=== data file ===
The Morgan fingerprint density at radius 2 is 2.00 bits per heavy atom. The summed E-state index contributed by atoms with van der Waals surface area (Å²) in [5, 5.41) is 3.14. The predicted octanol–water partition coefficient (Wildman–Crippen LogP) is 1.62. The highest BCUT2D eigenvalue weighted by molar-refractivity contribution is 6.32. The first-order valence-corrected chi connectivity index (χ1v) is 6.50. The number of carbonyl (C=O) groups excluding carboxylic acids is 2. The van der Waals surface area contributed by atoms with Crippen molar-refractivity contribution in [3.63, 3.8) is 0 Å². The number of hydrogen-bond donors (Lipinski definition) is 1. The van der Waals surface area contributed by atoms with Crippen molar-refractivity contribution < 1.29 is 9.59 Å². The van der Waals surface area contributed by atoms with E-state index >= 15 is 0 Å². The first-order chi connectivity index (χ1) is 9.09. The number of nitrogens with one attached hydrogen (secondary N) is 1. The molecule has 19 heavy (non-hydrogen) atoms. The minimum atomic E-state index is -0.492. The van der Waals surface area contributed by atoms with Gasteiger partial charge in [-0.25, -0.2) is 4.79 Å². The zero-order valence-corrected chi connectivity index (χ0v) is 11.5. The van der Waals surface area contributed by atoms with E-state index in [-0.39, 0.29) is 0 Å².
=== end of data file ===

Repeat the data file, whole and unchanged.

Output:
The Morgan fingerprint density at radius 2 is 2.00 bits per heavy atom. The summed E-state index contributed by atoms with van der Waals surface area (Å²) in [5, 5.41) is 3.14. The predicted octanol–water partition coefficient (Wildman–Crippen LogP) is 1.62. The highest BCUT2D eigenvalue weighted by molar-refractivity contribution is 6.32. The first-order valence-corrected chi connectivity index (χ1v) is 6.50. The number of carbonyl (C=O) groups excluding carboxylic acids is 2. The van der Waals surface area contributed by atoms with Crippen molar-refractivity contribution in [3.63, 3.8) is 0 Å². The number of hydrogen-bond donors (Lipinski definition) is 1. The van der Waals surface area contributed by atoms with Crippen molar-refractivity contribution < 1.29 is 9.59 Å². The van der Waals surface area contributed by atoms with E-state index >= 15 is 0 Å². The first-order chi connectivity index (χ1) is 9.09. The number of nitrogens with one attached hydrogen (secondary N) is 1. The molecule has 19 heavy (non-hydrogen) atoms. The minimum atomic E-state index is -0.492. The van der Waals surface area contributed by atoms with Gasteiger partial charge in [-0.25, -0.2) is 4.79 Å². The zero-order valence-corrected chi connectivity index (χ0v) is 11.5. The van der Waals surface area contributed by atoms with E-state index in [-0.39, 0.29) is 0 Å².